Ever heard people say the quarterback is standing in the pocket? Yes, the word pocket is widely used in football. So, what is the pocket in football?
The pocket is the small area protected by the offensive linemen to allow quarterbacks to make a throw. It is a small area formed around quarterbacks during passing plays.
It’s not a single specific area on the field. A pocket can change on specific plays. It’s a non-linear space that greatly determines how a quarterback throws.
Join me as I take a closer look at the pocket space in football.
How Big Is the Pocket in Football?
An imaginary pocket in American football is 5-7 yards wide. When watching a football game, you will see two offensive tackles protect a quarterback. The space they give him is the pocket range from 5-7 yards.
It makes sense to have good blockers in your team. They give protection to the quarterback and ensure he has enough time to scan the field. Consequently, this gives the QB enough time to make an accurate pass.
How the Pocket Effects the Rules
The pocket affects the rules in a football game and helps protect the quarterback in many ways. Safety is increasingly becoming crucial in football. More effort is being placed on quarterbacks who are at higher risks of tackles and injuries.
The quarterback position has the most rules in football. The rules are even more when quarterbacks are inside the pocket. Most of the rules protecting quarterbacks go away once they leave the pocket.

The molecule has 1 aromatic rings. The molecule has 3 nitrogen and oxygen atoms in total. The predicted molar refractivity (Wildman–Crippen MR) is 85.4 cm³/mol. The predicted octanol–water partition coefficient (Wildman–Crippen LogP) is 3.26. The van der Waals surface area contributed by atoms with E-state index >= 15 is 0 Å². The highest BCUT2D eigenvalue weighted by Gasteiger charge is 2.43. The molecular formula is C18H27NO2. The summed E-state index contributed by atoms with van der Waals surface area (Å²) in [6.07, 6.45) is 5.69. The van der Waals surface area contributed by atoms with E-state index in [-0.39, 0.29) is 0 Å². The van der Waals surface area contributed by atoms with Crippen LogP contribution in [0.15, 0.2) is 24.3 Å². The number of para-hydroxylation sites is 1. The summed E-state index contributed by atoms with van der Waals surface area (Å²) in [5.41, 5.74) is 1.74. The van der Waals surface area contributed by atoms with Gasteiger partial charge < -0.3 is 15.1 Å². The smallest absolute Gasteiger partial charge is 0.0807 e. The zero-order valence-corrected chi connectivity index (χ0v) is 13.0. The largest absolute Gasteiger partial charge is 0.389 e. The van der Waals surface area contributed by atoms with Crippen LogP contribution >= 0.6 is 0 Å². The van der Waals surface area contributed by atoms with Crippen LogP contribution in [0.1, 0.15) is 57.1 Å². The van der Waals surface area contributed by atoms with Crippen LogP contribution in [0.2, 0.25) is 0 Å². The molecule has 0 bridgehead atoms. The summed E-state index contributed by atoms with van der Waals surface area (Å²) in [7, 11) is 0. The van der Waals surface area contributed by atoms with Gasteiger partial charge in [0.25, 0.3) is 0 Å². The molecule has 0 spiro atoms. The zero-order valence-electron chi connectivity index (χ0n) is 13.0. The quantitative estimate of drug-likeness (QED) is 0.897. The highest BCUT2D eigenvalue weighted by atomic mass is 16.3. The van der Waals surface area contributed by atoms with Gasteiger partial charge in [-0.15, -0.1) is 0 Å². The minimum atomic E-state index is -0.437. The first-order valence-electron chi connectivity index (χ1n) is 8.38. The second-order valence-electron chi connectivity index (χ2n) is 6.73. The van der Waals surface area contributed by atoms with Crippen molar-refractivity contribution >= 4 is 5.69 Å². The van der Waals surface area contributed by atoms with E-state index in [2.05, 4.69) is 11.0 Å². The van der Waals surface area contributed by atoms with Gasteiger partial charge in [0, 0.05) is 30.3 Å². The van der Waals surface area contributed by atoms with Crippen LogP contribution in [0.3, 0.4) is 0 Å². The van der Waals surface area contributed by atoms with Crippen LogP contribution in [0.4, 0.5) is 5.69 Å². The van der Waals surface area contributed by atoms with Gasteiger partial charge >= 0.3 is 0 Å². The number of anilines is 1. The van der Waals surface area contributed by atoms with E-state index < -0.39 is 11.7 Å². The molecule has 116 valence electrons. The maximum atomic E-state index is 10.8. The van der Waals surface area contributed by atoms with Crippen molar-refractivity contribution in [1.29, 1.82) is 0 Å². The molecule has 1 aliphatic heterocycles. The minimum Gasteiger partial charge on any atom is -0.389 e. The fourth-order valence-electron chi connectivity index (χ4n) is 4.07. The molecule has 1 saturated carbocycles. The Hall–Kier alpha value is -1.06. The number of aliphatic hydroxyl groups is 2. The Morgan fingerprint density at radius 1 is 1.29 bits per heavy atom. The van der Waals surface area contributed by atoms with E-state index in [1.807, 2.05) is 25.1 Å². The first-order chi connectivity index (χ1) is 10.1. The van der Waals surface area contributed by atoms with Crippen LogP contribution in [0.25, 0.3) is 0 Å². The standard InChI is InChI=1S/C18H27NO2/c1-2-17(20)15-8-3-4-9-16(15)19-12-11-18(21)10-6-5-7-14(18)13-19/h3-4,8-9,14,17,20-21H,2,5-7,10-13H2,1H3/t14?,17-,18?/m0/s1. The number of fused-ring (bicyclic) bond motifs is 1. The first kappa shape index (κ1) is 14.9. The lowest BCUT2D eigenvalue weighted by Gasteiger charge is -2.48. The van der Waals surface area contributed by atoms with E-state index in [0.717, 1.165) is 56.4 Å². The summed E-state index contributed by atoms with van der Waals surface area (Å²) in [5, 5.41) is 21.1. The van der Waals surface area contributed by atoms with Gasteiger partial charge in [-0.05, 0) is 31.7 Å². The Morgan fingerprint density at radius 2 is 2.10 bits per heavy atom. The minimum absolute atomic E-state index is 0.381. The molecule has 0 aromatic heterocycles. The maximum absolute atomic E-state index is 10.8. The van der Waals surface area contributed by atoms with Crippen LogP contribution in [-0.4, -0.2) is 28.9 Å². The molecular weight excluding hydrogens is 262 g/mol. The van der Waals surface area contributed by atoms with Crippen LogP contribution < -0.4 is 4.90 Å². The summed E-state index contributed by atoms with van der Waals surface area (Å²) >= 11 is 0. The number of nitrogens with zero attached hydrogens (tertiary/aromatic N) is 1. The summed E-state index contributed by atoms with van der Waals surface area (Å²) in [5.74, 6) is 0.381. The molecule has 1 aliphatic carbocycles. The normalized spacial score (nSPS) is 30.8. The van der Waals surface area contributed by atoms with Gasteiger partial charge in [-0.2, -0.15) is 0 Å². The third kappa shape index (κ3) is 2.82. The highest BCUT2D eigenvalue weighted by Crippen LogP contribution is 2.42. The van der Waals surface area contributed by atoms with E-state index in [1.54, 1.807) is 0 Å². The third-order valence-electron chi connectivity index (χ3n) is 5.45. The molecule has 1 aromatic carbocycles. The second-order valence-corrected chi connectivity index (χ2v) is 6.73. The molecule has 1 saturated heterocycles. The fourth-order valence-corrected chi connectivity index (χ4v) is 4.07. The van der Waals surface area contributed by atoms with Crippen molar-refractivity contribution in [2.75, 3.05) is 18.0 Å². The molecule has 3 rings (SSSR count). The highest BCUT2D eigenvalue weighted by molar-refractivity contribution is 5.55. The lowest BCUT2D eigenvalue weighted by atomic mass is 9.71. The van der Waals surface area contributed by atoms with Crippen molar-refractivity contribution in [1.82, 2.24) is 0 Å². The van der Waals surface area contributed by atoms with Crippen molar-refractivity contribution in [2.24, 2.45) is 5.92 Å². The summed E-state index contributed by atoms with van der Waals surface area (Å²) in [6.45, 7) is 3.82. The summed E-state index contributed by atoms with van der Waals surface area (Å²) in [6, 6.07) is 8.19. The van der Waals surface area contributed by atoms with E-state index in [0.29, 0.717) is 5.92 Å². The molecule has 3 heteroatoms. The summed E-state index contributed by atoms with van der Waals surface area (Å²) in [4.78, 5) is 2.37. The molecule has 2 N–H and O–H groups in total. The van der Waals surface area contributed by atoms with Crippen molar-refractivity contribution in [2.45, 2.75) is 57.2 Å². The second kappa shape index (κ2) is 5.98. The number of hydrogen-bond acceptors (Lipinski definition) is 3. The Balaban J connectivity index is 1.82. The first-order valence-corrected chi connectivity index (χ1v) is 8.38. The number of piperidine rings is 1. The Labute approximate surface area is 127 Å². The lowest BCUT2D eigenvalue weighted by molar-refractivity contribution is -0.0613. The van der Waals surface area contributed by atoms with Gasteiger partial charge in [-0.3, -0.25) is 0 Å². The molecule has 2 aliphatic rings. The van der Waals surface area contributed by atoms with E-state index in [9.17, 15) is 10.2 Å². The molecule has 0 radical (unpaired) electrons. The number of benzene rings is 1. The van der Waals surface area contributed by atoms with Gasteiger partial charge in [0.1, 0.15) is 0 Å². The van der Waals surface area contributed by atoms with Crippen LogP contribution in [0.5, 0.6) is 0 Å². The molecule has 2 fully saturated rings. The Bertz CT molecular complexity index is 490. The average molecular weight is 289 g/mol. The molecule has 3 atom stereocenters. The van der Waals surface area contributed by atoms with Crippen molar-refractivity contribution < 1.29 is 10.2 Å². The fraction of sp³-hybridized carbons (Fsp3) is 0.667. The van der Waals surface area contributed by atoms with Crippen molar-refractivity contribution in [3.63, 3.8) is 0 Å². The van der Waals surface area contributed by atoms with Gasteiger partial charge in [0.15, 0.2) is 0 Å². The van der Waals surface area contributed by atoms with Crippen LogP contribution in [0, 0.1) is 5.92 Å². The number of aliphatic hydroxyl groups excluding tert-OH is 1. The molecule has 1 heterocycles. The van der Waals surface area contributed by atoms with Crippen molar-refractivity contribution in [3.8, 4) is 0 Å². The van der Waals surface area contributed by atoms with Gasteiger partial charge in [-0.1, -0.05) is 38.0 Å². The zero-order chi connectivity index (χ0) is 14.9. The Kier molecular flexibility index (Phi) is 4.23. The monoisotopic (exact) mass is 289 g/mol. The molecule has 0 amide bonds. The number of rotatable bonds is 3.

Why? Quarterbacks out of the pocket are viewed more as ball carriers.
Here are some rules that come into place when in the pocket.
This is the first rule in effect when in a pocket. Once a quarterback throws a football, he can only take a step before being tackled. If he is roughed up after multiple steps, the offending team gets a 15-yard penalty.
However, the rule doesn’t apply once a quarterback leaves the pocket. This is why quarterbacks have to make throws from the pocket.
Low hits are penalties when quarterbacks in a pocket are tackled below their knees. A 15-yard penalty is given from tackles below the knee inside the pocket. The rule doesn’t apply outside the pocket.
This is one rule that is not based on safety. Quarterbacks can throw the ball out of bounds without any penalty under the following criteria.
- The quarterback must be out of the pocket
- The ball must pass the line of scrimmage
However, a quarterback throwing the ball from the pocket gets an intentional grounding rule.
You’ll always see quarterbacks escaping and rushing towards the sidelines to make a throw and evade the rule.
What Does Stepping up in the Pocket Mean?
Stepping in the pocket means the quarterback is moving closer to the line of scrimmage. This usually happens due to pressure from the defence.
The defence applying pressure from the outside can force the quarterback into the pocket. In most cases, the defensive players rush around the offensive tackles to get to the quarterback.
The quarterback will be forced to step in the pocket and find some space for a pass.
What Does it Mean When the Quarterback is Out of Pocket?
When a quarterback is out of pocket, it means the quarterback is scrambling to get out of the pocket. This can happen during a blitz. The quarterback will try to get out of the pocket to avoid a sack from a defender.